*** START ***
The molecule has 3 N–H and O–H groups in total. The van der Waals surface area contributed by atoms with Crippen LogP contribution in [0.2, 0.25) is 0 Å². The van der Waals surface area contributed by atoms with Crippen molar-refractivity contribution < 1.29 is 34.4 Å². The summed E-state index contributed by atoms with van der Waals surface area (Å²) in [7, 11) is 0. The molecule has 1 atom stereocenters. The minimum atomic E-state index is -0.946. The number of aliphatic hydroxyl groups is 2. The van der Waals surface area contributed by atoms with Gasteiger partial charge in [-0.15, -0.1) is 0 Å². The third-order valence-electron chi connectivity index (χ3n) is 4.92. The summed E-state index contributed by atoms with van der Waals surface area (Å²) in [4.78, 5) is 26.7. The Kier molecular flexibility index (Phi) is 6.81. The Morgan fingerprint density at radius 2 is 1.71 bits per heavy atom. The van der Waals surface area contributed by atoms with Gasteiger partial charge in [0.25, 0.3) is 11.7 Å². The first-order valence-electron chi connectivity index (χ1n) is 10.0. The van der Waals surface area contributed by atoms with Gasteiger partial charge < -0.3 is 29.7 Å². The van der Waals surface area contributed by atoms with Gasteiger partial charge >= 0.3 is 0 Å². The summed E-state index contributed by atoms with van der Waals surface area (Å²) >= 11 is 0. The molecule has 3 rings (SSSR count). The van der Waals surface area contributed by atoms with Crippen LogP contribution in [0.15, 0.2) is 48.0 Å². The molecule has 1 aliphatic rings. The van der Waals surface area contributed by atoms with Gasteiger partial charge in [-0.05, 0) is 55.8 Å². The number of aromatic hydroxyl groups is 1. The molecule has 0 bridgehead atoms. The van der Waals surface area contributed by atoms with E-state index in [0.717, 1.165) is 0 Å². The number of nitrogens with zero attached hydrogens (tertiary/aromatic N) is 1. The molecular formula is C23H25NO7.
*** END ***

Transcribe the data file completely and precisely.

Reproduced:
The molecule has 3 N–H and O–H groups in total. The van der Waals surface area contributed by atoms with Crippen LogP contribution in [0.2, 0.25) is 0 Å². The van der Waals surface area contributed by atoms with Crippen molar-refractivity contribution < 1.29 is 34.4 Å². The summed E-state index contributed by atoms with van der Waals surface area (Å²) in [7, 11) is 0. The molecule has 1 atom stereocenters. The minimum atomic E-state index is -0.946. The number of aliphatic hydroxyl groups is 2. The van der Waals surface area contributed by atoms with Gasteiger partial charge in [-0.15, -0.1) is 0 Å². The third-order valence-electron chi connectivity index (χ3n) is 4.92. The summed E-state index contributed by atoms with van der Waals surface area (Å²) in [4.78, 5) is 26.7. The Kier molecular flexibility index (Phi) is 6.81. The Morgan fingerprint density at radius 2 is 1.71 bits per heavy atom. The van der Waals surface area contributed by atoms with Gasteiger partial charge in [0.25, 0.3) is 11.7 Å². The first-order valence-electron chi connectivity index (χ1n) is 10.0. The van der Waals surface area contributed by atoms with Gasteiger partial charge < -0.3 is 29.7 Å². The van der Waals surface area contributed by atoms with Gasteiger partial charge >= 0.3 is 0 Å². The summed E-state index contributed by atoms with van der Waals surface area (Å²) >= 11 is 0. The molecule has 3 rings (SSSR count). The van der Waals surface area contributed by atoms with Crippen LogP contribution in [0.15, 0.2) is 48.0 Å². The molecule has 1 aliphatic rings. The van der Waals surface area contributed by atoms with Gasteiger partial charge in [-0.05, 0) is 55.8 Å². The number of aromatic hydroxyl groups is 1. The molecule has 0 bridgehead atoms. The van der Waals surface area contributed by atoms with E-state index in [0.717, 1.165) is 0 Å². The number of nitrogens with zero attached hydrogens (tertiary/aromatic N) is 1. The molecular formula is C23H25NO7.